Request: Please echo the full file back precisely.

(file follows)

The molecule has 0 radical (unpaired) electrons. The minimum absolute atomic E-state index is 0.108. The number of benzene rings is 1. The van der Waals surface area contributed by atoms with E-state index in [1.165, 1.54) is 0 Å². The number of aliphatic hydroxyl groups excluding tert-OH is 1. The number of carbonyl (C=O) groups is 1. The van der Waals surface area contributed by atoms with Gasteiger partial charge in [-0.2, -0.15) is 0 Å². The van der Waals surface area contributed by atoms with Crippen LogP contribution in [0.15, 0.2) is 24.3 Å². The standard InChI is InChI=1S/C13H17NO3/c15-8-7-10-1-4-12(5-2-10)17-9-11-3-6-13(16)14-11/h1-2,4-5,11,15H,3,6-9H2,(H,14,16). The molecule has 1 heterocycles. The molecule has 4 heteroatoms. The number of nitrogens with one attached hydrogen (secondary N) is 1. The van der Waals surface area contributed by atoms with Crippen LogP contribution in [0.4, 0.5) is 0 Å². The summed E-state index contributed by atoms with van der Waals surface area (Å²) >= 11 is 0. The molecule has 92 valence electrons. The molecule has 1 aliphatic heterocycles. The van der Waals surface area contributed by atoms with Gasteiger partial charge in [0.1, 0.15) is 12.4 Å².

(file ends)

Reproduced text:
The molecule has 0 radical (unpaired) electrons. The minimum absolute atomic E-state index is 0.108. The number of benzene rings is 1. The van der Waals surface area contributed by atoms with E-state index in [1.165, 1.54) is 0 Å². The number of aliphatic hydroxyl groups excluding tert-OH is 1. The number of carbonyl (C=O) groups is 1. The van der Waals surface area contributed by atoms with Gasteiger partial charge in [-0.2, -0.15) is 0 Å². The van der Waals surface area contributed by atoms with Crippen LogP contribution in [0.15, 0.2) is 24.3 Å². The standard InChI is InChI=1S/C13H17NO3/c15-8-7-10-1-4-12(5-2-10)17-9-11-3-6-13(16)14-11/h1-2,4-5,11,15H,3,6-9H2,(H,14,16). The molecule has 1 heterocycles. The molecule has 4 heteroatoms. The number of nitrogens with one attached hydrogen (secondary N) is 1. The van der Waals surface area contributed by atoms with Crippen LogP contribution in [0.4, 0.5) is 0 Å². The summed E-state index contributed by atoms with van der Waals surface area (Å²) >= 11 is 0. The molecule has 92 valence electrons. The molecule has 1 aliphatic heterocycles. The van der Waals surface area contributed by atoms with Gasteiger partial charge in [0.1, 0.15) is 12.4 Å².